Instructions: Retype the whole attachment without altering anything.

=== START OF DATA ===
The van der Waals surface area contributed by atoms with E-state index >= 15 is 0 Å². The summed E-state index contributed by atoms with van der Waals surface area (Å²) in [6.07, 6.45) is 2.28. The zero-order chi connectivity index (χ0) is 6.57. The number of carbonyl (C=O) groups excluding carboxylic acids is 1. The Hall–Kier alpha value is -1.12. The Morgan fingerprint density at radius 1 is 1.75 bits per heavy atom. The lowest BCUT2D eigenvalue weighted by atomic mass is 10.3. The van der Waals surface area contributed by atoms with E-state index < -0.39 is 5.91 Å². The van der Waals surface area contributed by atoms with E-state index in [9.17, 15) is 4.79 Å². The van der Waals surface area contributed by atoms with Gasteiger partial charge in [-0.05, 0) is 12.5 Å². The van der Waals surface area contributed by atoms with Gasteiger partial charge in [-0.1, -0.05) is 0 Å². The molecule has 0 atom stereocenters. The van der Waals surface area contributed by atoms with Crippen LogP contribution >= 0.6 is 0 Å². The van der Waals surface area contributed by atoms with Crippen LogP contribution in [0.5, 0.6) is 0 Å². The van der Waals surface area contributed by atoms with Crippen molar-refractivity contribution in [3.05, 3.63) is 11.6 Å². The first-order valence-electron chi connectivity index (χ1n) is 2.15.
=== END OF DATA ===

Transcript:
The van der Waals surface area contributed by atoms with E-state index >= 15 is 0 Å². The summed E-state index contributed by atoms with van der Waals surface area (Å²) in [6.07, 6.45) is 2.28. The zero-order chi connectivity index (χ0) is 6.57. The number of carbonyl (C=O) groups excluding carboxylic acids is 1. The Hall–Kier alpha value is -1.12. The Morgan fingerprint density at radius 1 is 1.75 bits per heavy atom. The lowest BCUT2D eigenvalue weighted by atomic mass is 10.3. The van der Waals surface area contributed by atoms with E-state index < -0.39 is 5.91 Å². The van der Waals surface area contributed by atoms with E-state index in [9.17, 15) is 4.79 Å². The van der Waals surface area contributed by atoms with Gasteiger partial charge in [-0.05, 0) is 12.5 Å². The van der Waals surface area contributed by atoms with Gasteiger partial charge in [-0.1, -0.05) is 0 Å². The molecule has 0 atom stereocenters. The van der Waals surface area contributed by atoms with Crippen LogP contribution >= 0.6 is 0 Å². The van der Waals surface area contributed by atoms with Crippen LogP contribution in [0.5, 0.6) is 0 Å². The van der Waals surface area contributed by atoms with Crippen molar-refractivity contribution in [3.05, 3.63) is 11.6 Å². The first-order valence-electron chi connectivity index (χ1n) is 2.15.